News Feature

Deer Isle
Originally published in Island Ad-Vantages, July 8, 2021
Village businesses eye town land purchase
Officials see problems

Possibilities—or not?

This parcel recently came on the market for $139,000. Some Deer Isle Village businesses think it might make a good parking lot or community septic field, if the town would buy it.

Photo by Leslie Landrigan Order prints of selected PBP photos.

by Leslie Landrigan

When a piece of land recently went on the market at the intersection of Bridge Street and Route 15, village businesses saw a chance to solve one of two problems: parking or sewage treatment.

The town, they thought, could buy the 0.7-acre parcel—asking price $139,000—and either put in a parking lot or a community septic field.

However, they quickly found out neither option would be easy.

“I think it’s a great opportunity, but I don’t know that we can take advantage of it,” said Town Manager Jim Fisher during the July 1 select board meeting.

Selectman Joe Brown was pretty sure they couldn’t. “I’m not sure it’s going to serve any useful purpose because it’s so small,” Brown said.

Septic

Two representatives of Deer Isle Village businesses, Mary Taylor and Candy Eaton, came to the July 1 select board meeting to discuss the property. Eaton, owner of The Periwinkle gift store, said the business community rather strongly favored using the land for septic and/or for parking.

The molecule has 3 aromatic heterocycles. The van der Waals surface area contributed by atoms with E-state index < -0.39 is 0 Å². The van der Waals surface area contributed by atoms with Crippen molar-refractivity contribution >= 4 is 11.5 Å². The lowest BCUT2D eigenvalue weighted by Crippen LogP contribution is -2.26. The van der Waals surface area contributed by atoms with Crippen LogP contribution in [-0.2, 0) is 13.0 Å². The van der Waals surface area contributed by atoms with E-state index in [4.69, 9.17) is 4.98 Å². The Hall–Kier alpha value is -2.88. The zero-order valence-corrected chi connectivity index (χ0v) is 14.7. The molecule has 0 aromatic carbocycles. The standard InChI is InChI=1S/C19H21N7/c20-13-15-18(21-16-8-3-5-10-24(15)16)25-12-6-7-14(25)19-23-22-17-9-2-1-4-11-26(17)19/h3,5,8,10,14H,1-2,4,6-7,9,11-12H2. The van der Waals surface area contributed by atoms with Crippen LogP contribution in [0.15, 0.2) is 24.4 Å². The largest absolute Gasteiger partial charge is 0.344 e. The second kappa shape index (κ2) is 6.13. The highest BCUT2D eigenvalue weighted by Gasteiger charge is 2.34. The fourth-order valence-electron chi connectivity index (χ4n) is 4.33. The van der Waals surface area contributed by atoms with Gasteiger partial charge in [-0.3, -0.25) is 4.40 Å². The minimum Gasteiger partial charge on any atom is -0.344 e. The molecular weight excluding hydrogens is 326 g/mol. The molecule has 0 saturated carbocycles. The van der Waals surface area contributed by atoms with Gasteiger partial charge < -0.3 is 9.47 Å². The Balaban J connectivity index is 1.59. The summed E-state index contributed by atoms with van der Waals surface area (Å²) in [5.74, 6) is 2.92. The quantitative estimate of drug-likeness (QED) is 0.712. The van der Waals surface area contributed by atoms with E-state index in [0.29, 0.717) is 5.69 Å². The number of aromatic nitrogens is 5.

“I think it would be great if we were able to put in an eating establishment or two,” Taylor said. The village currently has only private sewage treatment systems. Most buildings in the village are built on ledge with a limited footprint, making waste disposal a challenge.

The parcel, though, lies near a stream and has several abutters. Because it’s narrow, the site may not allow for adequate setbacks. There are also potential wetland issues, Taylor said.

Brown said the quality of the soil would determine how much waste could be treated, but he believes most of the soil is fill. He said he remembered piles of sawdust on the property from his childhood.

Fisher pointed out another problem—a hotel used to sit on the land before it burned down, but a large cement foundation remains.

Parking

Parking would bring its own set of problems. Paving the property could create drainage issues, Brown said. And access to the busy intersection could be dangerous.

“There have been a lot of accidents there in my lifetime,” said Selectman Ronnie Eaton.

Fisher said he discussed the possibility of a parking lot with Maine’s Department of Transportation. “It’s not a particularly good location, but with some earth moving and vegetation, it could be done,” he said.

Fisher also said someone had approached him with the idea of turning the site into a town green.

Timing

But timing also presents an obstacle. Were the selectmen to decide to buy the property, they’d have to win permission from a Town Meeting.

It would also be months before consultants could be brought in to do a study on potential uses for the land.

“The bottom line is there are a lot of questions to answer; it’s a hot real estate market and the likelihood is it’s going to sell,” Taylor said. “It would be a big ask to ask the town to buy it and figure it out later.”